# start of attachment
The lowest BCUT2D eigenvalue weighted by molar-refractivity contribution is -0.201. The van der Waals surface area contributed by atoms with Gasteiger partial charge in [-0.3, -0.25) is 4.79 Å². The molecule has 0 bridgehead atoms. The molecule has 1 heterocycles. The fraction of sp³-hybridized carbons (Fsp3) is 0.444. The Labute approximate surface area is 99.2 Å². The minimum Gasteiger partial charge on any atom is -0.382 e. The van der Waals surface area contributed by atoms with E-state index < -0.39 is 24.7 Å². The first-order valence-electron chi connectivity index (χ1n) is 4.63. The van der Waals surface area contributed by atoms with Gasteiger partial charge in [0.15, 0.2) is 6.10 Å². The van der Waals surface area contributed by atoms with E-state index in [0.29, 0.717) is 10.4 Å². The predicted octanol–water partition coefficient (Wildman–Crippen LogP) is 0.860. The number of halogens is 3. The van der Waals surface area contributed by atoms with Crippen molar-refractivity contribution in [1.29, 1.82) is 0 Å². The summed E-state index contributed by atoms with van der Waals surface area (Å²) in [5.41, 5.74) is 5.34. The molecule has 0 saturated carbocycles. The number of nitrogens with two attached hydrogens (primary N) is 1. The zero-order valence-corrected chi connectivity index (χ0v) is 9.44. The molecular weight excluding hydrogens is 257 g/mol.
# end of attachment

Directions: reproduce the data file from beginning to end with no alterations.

The lowest BCUT2D eigenvalue weighted by molar-refractivity contribution is -0.201. The van der Waals surface area contributed by atoms with Gasteiger partial charge in [-0.3, -0.25) is 4.79 Å². The molecule has 0 bridgehead atoms. The molecule has 1 heterocycles. The fraction of sp³-hybridized carbons (Fsp3) is 0.444. The Labute approximate surface area is 99.2 Å². The minimum Gasteiger partial charge on any atom is -0.382 e. The van der Waals surface area contributed by atoms with E-state index < -0.39 is 24.7 Å². The first-order valence-electron chi connectivity index (χ1n) is 4.63. The van der Waals surface area contributed by atoms with Gasteiger partial charge in [0.15, 0.2) is 6.10 Å². The van der Waals surface area contributed by atoms with E-state index in [0.29, 0.717) is 10.4 Å². The predicted octanol–water partition coefficient (Wildman–Crippen LogP) is 0.860. The number of halogens is 3. The van der Waals surface area contributed by atoms with Crippen molar-refractivity contribution in [1.29, 1.82) is 0 Å². The summed E-state index contributed by atoms with van der Waals surface area (Å²) in [5.41, 5.74) is 5.34. The molecule has 0 saturated carbocycles. The number of nitrogens with two attached hydrogens (primary N) is 1. The zero-order valence-corrected chi connectivity index (χ0v) is 9.44. The molecular weight excluding hydrogens is 257 g/mol.